‘Yes – it has to be admitted as a possibility. But it’s not a substantial one during recent years. Farther back, it’s a different matter… Ah, there’s the doorbell. Cudworth must have decided to come round. Too complicated for the telephone. I’m not sure that isn’t hopeful.’
Superintendent Cudworth was a large man, and he seemed to occupy a disproportionate space in the cubbyhole that served Appleby as a study in the small Westminster house. He was in uniform and his silver-braided cap lay on the desk; he himself stood by the window turning over a sheaf of notes. From the deliberation with which he continued to do this for a moment, Appleby knew that he was excited. ‘Out with it, Cudworth,’ he said.
‘You got on a winner, sir. Birds it is. Or at least it looks uncommonly like it. Bit of a relief, you might say, if it really turns out that way.’
‘Oh, quite.’ Appleby was perfectly capable of matching Cudworth’s power of understatement. ‘Just how has it worked out?’
‘Well, sir, it didn’t seem to me to be too promising, as you know. I remembered your fellow who was found trout fishing, all right. Well, they say that’s the contemplative man’s recreation. You don’t normally go off to it in a crowd. And it seemed to me that the same would apply
to birdwatching. A thoroughly solitary employment. One tucks oneself away in some out-of-the-way country pub, and one’s only companion is one’s binoculars. And I’m sure, in fact, that most birdwatching is done that way. On the other hand, there does turn out to be a certain amount of organization.’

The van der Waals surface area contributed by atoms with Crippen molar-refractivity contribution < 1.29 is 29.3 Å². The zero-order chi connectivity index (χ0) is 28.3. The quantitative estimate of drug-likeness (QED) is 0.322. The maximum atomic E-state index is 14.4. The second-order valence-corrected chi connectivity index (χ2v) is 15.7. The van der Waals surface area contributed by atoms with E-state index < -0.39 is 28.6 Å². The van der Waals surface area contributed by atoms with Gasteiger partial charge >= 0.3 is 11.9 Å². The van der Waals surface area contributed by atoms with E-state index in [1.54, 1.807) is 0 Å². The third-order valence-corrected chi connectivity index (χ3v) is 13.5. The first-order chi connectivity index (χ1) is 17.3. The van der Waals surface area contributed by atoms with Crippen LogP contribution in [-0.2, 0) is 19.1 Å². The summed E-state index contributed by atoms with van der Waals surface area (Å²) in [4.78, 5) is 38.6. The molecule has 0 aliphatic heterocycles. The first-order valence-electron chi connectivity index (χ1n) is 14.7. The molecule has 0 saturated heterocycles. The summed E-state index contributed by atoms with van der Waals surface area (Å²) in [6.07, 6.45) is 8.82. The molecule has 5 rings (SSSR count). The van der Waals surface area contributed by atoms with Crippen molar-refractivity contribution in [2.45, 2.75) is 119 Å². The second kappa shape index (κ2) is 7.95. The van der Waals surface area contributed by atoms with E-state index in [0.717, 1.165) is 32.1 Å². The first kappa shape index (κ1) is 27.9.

Appleby nodded. ‘I knew there was. My wife subscribes to an affair somewhere on the Severn.’
‘The Wildfowl Trust, that would be. An important concern in the field of ornithological science. And there are one or two others. They even have hostels for members, and so on. A fellow at Burlington House briefed me about the whole thing in no time, and we’ve had the local police making inquiries. They all drew blank. But that, I’m glad to say, was only Phase One.’
‘Phase Two,’ Appleby said.
‘Phase Two, sir, has been concerned not with public bodies but with private individuals. And it has been a bigger job. Particularly, of course, since it was necessary to take in Scotland, Ireland, and Wales. There are a good many owners of large estates who maintain sanctuaries, reserves, and what have you – and who are perfectly willing to admit, and even entertain, well-accredited students of the thing. All as you might imagine.’
‘Quite,’ Appleby said.
‘Professor Juniper, if he really had this interest in birds, would know about all that pretty well. I mean that a fellow with a highly trained mind, and so forth, would naturally get a grip of the entire set-up. And he’d have the entrée, as they say. Get in, I mean, wherever he wanted to.’